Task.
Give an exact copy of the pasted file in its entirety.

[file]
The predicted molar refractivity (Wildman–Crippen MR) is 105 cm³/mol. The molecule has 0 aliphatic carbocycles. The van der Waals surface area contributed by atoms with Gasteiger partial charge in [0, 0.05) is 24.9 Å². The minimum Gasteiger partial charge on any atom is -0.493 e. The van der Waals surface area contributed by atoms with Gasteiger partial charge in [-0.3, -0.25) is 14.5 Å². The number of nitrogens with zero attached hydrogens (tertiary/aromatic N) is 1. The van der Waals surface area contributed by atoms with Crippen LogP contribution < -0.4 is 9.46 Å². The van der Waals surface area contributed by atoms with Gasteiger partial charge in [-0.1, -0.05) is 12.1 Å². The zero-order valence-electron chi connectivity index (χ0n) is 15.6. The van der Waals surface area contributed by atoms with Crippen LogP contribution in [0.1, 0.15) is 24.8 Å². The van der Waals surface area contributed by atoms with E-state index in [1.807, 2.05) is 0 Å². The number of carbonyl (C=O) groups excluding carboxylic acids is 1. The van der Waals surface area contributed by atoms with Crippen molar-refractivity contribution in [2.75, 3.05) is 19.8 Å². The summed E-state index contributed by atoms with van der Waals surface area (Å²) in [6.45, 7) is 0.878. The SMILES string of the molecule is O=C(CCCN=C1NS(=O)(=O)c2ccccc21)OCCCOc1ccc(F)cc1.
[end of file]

The predicted molar refractivity (Wildman–Crippen MR) is 105 cm³/mol. The molecule has 0 aliphatic carbocycles. The van der Waals surface area contributed by atoms with Gasteiger partial charge in [0, 0.05) is 24.9 Å². The minimum Gasteiger partial charge on any atom is -0.493 e. The van der Waals surface area contributed by atoms with Gasteiger partial charge in [-0.3, -0.25) is 14.5 Å². The number of nitrogens with zero attached hydrogens (tertiary/aromatic N) is 1. The van der Waals surface area contributed by atoms with Crippen LogP contribution < -0.4 is 9.46 Å². The van der Waals surface area contributed by atoms with Gasteiger partial charge in [-0.1, -0.05) is 12.1 Å². The zero-order valence-electron chi connectivity index (χ0n) is 15.6. The van der Waals surface area contributed by atoms with Crippen LogP contribution in [0.1, 0.15) is 24.8 Å². The van der Waals surface area contributed by atoms with E-state index in [1.807, 2.05) is 0 Å². The number of carbonyl (C=O) groups excluding carboxylic acids is 1. The van der Waals surface area contributed by atoms with Crippen molar-refractivity contribution in [2.75, 3.05) is 19.8 Å². The summed E-state index contributed by atoms with van der Waals surface area (Å²) in [6.45, 7) is 0.878. The SMILES string of the molecule is O=C(CCCN=C1NS(=O)(=O)c2ccccc21)OCCCOc1ccc(F)cc1.